Soufflé. The word strikes fear into all aspiring and ambitious home cooks newly embarking on the mission to conquer the fickle dish. Will it rise? Will it fall? Will it liquify and scramble in the oven? It’s happened. We don’t talk about it. Soufflés don’t have to be terrifying, though! Like anything else, there are a few helpful tips that will have you cooking up impressive sweet and savory soufflés in no time.
You’ll want to whip the egg whites really well. If they’re not properly whipped, they’ll separate and cook into a rubbery, eggy mess. Also, treat the egg whites gently once they’re whipped. You just put in all that effort to whip the whites perfectly, so don’t ruin it by bashing them about with your spatula. Gently fold into the base to avoid crushing the airy network of bubbles that give the soufflé its rise. It’s OK if the batter is a little streaky.
Give the soufflé something to climb. If it’s a sweet soufflé, butter the sides of the dish and coat with granulated sugar. If it’s a savory soufflé, butter the sides and coat with cornmeal or breadcrumbs. The texture provides traction.
Use baking dishes such as ramekins is recommended because their smooth, straight sides will help your soufflé rise.
A water bath will keep the temperature steady to keep the soufflés from overcooking. Because water only heats to 212 degrees Fahrenheit, it maintains a gentle, steady, evenly conducted heat. If a recipe calls for a water bath, use it.
Lastly, once the soufflés are in the oven, don’t touch the door until it’s time to take them out. The swift shift in temperature can and likely will cause the soufflés to fall. If you don’t have an oven window, just have faith. Always remember, even if it falls, it will still be delicious. Now start baking, with these 6 recipes.
1. Chocolate Soufflé
Let’s get to it, shall we? The chocolate soufflé. Whether it’s for a date-night dinner, a small dinner party, or just any old dinner on any old night, a chocolate soufflé can’t be beat. Though many soufflés are stabilized with flour in the batter, this recipe from Saveur is lighter, fluffier, and more delicate. It’s also gluten-free!
- 3 tablespoons of milk
- 5½ tablespoons sugar, plus more for dusting the soufflé dish.
- 4 ounces semisweet chocolate, coarsely chopped
- 2 egg yolks
- 3 egg whites
- Confectioners’ sugar for dusting
Directions: Preheat oven to 375 degrees Fahrenheit. Place milk and 4 tablespoons sugar in a small saucepan and stir over medium-low heat until sugar dissolves, about 45 seconds. Stir in chocolate and cook until melted, 1 to 2 minutes. Transfer to a glass or stainless steel bowl, cool for 5 minutes, then beat in egg yolks.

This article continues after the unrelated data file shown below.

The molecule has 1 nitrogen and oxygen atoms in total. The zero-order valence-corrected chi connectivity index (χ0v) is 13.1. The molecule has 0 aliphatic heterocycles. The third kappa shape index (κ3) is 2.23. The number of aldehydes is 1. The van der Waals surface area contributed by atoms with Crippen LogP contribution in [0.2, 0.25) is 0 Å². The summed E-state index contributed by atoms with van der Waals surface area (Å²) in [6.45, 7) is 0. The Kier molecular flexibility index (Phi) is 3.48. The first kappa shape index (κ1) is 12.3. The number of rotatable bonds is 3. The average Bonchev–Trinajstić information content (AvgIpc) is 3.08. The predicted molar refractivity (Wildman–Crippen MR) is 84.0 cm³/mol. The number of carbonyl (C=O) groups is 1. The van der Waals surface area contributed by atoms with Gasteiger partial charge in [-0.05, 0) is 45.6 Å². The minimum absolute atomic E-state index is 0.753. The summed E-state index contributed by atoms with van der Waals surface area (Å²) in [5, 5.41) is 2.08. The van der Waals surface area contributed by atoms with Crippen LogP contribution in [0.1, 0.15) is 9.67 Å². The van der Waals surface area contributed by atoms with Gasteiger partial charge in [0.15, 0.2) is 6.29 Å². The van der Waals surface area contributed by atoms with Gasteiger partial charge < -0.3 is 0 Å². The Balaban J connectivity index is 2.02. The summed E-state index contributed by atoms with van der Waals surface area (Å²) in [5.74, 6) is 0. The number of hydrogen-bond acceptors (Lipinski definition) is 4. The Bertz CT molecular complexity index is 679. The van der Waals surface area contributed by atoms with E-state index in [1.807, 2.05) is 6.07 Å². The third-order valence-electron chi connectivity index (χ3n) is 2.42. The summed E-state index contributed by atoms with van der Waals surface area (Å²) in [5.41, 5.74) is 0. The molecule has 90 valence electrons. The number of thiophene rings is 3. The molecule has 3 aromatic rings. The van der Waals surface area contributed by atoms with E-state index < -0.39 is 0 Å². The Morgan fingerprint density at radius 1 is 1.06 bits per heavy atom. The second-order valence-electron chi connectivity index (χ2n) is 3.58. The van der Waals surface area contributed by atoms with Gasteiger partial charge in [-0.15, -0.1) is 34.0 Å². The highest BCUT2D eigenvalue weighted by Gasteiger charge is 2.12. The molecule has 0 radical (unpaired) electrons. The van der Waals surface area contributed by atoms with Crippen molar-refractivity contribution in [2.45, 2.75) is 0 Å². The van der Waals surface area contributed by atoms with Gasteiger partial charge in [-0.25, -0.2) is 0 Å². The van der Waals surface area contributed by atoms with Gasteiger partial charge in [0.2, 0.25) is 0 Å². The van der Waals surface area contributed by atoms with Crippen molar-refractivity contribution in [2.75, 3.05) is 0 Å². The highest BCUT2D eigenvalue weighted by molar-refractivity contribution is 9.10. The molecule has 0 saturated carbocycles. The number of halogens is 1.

Beat egg whites in a nonreactive bowl until foamy, then sprinkle in remaining sugar, beating until stiff peaks form.
Butter a small soufflé dish no larger than 2½ inches deep with a 6-inch diameter, as the soufflé will not rise in a larger dish, or 3 to 4 smaller ramekins, then lightly dust with sugar.
Gently mix ⅓ of the egg whites into chocolate mixture, then fold in remaining whites, one-third at a time. Do not overmix.
Spoon batter into dish. Make sure oven rack is low enough to allow soufflé room to rise as much as 2 inches above the dish. Bake until puffed, about 25 minutes. Dust with confectioners’ sugar and serve immediately.
2. Cheese Soufflé
This savory soufflé from Alton Brown via the Food Network is great for brunch, or as a meal served with a side salad. This recipe uses cheddar cheese, though you could replace it with just about any other cheese of your liking. It’s a little more sturdy than the Saveur soufflé, so be sure to really whip those whites to stiff peaks to give it rising potential. The cream of tartar isn’t essential, but it provides more stabilization to prevent collapse.
- Butter, room temperature, for greasing the dishes
- 2 tablespoons grated Parmesan
- 3 tablespoons butter
- 3 tablespoons flour
- 1 teaspoon dry mustard
- ½ teaspoon garlic powder
- ⅛ teaspoon kosher salt
- 1⅓ cups milk, hot
- 4 large egg yolks
- 6 ounces sharp Cheddar
- 5 egg whites plus 1 tablespoon water
- ½ teaspoon cream of tartar
Directions: Use room temperature butter to grease an 8-inch soufflé dish or 4 smaller ramekins. Add the grated Parmesan and roll around the mold to cover the sides. Cover with plastic wrap and place into the freezer for 5 minutes.
Preheat oven to 375 degrees Fahrenheit. In a small saucepan, heat the butter. Allow all of the water to cook out. In a separate bowl combine the flour, dry mustard, garlic powder, and kosher salt. Whisk this mixture into the melted butter. Cook for 2 minutes. Whisk in the hot milk and turn the heat to high. Once the mixture reaches a boil, remove from the heat.